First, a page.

Tacoma Rainiers

Late homers give Tacoma comeback win, series victory over Omaha

The Rainiers fell behind by the long ball, but came back to win Friday night with the long ball, blasting two home runs in a 5-2 win over Omaha.

Jaycob Brugman hit the first one, a two-run blast the other way in the bottom of the sixth to tie the game at 2-2. His 15th home run of the season was the third hit in a 3-for-4 night.

An inning later, Jake Fraley put the Rainiers ahead for good with a three-run blast on a 2-2 count yanked onto the hill behind the right-field fence.

““We know he’s got power,” Rainiers manager Daren Brown said after the game. “With two strikes, you think he’s just battling, but at the same time he got a pitch he could handle and it ended up being the difference in the game.”

Nabil Crismatt threw six innings — his longest outing in a Tacoma uniform this season, striking out eight and allowing three hits. The only problem was that two of those hits left the ballpark to put the Storm Chasers up 2-0.

“He’s had a few games like the last one, so I thought he was better tonight,” Brown said. “I think he made a couple of mistakes, but for the most part the results were good. I’d still like him to command the fastball a little bit better, I think it would make some easier outs for him. But I thought it was better. It’s a good confidence-builder for him.”

Omaha starter Foster Griffin was even better in his first five innings of work, but Brugman put the Rainiers on the board in the sixth.

Brandon Brennan only needed 13 pitches to work a perfect seventh and earn the win. Darin Gillies struck out the side in the eighth and Aaron Northcraft retired the side in a clean ninth to earn his fourth save of the year.

Tacoma will open up its only series against Iowa of the season Friday at 7 p.m.

Back in the U.S., Jordan Pacheco brings wide range of experience to the Rainiers

After batting practice wrapped up Thursday at Cheney Stadium, Tacoma Rainiers players came off the field and shuffled into the clubhouse, with two hours to prepare for their game against Omaha.

All, that is, except infielder Jordan Pacheco. The five-year MLB veteran sat in the dugout, pulled out a cutting tool, and began taking the pine tar off of his bats.

“Every ounce counts,” Pacheco said, completely seriously — or in the most solid of deadpans.

If anyone on the Rainiers roster would have the experience to come up with such a trick, it would be Pacheco, whose career has turned into a wild ride the past couple of years.

“I think more than anything, it shows the desire for him to play the game,” Rainiers manager Daren Brown said. “Especially for a guy that played in the big leagues, trying to work his way back.”

Pacheco made his MLB debut for the Rockies in 2011. After six years of bouncing between the big leagues and Triple-A, he found himself without a franchise in 2017, winding up playing a season in Independent ball with the Long Island Ducks of the Atlantic League.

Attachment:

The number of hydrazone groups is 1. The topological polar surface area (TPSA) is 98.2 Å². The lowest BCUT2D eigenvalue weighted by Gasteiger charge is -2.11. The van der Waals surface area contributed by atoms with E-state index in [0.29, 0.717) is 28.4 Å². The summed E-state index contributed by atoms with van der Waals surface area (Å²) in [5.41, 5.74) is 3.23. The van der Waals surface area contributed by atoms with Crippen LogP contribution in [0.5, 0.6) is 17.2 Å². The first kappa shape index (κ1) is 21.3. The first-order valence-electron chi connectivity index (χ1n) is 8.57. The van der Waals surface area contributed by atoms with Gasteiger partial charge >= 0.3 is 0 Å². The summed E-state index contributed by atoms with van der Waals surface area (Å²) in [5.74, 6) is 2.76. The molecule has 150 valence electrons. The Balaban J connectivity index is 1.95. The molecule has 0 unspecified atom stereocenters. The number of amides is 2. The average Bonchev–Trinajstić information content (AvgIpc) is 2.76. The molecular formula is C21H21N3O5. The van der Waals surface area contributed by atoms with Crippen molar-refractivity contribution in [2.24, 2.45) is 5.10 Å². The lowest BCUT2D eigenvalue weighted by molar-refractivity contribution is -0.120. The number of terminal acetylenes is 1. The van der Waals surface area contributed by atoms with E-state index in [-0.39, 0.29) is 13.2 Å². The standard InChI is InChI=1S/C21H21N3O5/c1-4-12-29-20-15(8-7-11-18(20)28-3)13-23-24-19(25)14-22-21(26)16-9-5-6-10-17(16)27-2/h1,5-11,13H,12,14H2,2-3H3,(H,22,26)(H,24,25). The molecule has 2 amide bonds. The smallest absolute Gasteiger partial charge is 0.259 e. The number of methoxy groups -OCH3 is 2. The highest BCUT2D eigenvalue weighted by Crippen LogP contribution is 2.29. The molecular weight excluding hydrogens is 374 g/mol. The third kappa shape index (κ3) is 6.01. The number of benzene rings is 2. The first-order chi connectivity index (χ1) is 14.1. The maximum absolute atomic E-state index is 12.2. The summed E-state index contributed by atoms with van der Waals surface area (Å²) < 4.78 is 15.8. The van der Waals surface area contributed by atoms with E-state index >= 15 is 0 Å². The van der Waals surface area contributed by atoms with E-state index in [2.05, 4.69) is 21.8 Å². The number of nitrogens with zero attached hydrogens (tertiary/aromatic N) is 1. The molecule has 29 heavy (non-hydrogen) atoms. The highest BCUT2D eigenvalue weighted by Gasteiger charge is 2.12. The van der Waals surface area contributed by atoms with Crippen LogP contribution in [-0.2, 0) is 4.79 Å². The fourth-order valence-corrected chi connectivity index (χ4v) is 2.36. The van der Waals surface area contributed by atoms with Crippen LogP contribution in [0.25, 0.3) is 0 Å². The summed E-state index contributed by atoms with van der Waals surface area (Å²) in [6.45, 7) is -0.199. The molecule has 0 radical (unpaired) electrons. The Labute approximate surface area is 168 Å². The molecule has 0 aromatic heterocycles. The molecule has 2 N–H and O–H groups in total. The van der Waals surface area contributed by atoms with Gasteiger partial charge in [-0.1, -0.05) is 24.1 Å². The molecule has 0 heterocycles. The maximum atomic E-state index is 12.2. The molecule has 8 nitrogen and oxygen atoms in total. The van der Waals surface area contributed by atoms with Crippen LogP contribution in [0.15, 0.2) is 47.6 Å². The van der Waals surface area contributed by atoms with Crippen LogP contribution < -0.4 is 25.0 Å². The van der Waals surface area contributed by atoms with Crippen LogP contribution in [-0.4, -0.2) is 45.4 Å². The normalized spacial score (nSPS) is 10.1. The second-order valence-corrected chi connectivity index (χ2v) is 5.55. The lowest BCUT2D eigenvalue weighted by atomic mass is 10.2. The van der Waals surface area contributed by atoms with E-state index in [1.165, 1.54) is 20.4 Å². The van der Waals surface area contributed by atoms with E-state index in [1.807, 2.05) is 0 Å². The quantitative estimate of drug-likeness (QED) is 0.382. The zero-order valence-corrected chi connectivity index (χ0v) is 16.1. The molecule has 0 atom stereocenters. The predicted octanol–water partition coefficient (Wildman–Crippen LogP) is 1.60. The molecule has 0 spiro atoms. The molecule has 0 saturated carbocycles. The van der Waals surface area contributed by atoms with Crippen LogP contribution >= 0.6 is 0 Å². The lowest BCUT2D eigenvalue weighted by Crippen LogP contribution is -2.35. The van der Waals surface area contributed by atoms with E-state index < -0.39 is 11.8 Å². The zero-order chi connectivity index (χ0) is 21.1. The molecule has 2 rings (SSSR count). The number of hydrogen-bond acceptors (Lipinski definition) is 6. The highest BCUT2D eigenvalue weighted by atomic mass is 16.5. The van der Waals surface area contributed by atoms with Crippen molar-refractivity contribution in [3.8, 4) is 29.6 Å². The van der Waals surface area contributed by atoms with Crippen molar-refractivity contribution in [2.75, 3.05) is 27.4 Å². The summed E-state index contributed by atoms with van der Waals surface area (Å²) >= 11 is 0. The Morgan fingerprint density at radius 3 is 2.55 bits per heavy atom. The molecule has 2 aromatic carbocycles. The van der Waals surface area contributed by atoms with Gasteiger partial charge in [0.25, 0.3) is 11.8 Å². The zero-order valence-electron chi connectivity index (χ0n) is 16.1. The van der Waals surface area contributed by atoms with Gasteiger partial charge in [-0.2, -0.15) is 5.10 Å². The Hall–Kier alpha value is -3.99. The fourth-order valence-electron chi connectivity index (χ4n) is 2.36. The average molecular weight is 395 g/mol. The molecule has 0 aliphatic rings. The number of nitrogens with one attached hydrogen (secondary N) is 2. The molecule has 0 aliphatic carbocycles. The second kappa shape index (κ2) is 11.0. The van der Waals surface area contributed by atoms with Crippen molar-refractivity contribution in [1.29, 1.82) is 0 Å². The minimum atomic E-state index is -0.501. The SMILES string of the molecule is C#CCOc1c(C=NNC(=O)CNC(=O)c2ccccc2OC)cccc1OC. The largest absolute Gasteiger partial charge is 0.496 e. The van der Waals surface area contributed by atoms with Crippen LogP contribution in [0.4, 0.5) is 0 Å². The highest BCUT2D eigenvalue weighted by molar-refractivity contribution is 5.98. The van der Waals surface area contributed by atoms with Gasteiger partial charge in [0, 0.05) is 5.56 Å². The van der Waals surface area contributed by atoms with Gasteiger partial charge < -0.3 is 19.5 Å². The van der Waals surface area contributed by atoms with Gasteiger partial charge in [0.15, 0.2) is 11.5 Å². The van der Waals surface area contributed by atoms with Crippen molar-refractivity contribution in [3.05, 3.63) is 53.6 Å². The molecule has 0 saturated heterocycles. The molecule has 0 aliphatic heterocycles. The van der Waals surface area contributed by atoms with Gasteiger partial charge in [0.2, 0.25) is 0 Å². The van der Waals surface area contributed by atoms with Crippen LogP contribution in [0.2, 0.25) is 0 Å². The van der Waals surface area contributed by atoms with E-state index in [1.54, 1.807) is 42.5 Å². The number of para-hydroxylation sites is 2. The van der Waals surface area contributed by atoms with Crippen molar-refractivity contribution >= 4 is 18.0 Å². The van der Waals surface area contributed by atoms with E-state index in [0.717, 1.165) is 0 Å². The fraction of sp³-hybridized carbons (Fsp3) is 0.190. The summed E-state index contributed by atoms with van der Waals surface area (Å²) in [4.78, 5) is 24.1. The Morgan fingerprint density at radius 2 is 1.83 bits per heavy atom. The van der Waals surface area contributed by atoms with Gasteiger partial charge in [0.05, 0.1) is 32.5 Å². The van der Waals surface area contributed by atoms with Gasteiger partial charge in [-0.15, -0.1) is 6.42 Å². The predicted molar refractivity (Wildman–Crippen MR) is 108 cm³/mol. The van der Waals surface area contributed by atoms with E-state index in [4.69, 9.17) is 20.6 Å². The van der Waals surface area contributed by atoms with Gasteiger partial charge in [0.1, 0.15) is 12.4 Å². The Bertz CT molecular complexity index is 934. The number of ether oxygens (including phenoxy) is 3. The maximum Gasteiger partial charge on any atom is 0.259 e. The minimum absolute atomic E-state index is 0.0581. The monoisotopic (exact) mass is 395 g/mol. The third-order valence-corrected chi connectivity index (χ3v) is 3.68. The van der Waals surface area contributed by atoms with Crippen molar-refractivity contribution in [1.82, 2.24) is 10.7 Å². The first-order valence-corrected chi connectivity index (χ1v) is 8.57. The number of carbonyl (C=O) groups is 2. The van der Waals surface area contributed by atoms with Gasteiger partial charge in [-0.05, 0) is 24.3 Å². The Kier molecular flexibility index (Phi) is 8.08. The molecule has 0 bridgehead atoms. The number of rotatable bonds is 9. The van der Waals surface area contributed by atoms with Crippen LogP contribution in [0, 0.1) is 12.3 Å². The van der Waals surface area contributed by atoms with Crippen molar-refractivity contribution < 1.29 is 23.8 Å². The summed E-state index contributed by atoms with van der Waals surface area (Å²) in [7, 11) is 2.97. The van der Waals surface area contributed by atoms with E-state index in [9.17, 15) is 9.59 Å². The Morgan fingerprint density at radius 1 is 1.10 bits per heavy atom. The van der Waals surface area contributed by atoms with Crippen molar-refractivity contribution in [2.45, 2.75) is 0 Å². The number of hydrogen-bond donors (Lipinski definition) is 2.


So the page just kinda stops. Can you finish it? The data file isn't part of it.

After a year in the Twins organization, Pacheco ended up in the same situation to begin 2019. This time, he went south of the border, playing for Los Acereros del Norte of the Mexican League. (Fun fact: after Pacheco left, Los Acererors hired former Tacoma manager Pat Listach to lead them.)

On the way, Pacheco has gotten to experience very differing baseball cultures, and picked up lessons from each.

“I think they all have their different characteristics to them,” Pacheco said. “Mexico, yeah it’s a little more laid back, but it’s all about winning. Here, you have prospects, you’ve got to develop your prospects, the big league club is the one that needs to win.

“In Mexico, that’s their big leagues. You’re there to win baseball games, and it’s cutthroat. It’s fun; it’s good competition.”

Pacheco joined the Rainiers on June 21. Currently on an 11-game hitting streak, his .279 batting average leads all active Tacoma players.

“Obviously it’s a day-to-day thing, but it’s nice to get in a rhythm,” Pacheco said. “The opportunity I’m getting to play, and doing something with it, especially at my age. Helping the team win. Not proving to myself, but giving myself some confidence every game to just get a little bit better.”

Trying to get one more shot at the big leagues, Pacheco has his wide range of experiences — from the big leagues to Indy ball, from Mexico to Tacoma — to pull from, both for himself and to help his younger teammates learn for someone who has played in 377 major-league games.

“I’ve learned that you really can’t be too far in front of yourself, you’ve got to be where you’re at. I think that’s the biggest thing, no matter where you’re at,” he said.

“Being in Indy ball, having fun with the guys, still being able to play, just being wherever your feet are is what I’ve learned these past couple of years. Even in Mexico this year, I had no plans or expectations to come back here, but I was given an opportunity. Hopefully I can do as much as I can with it in this last month.”

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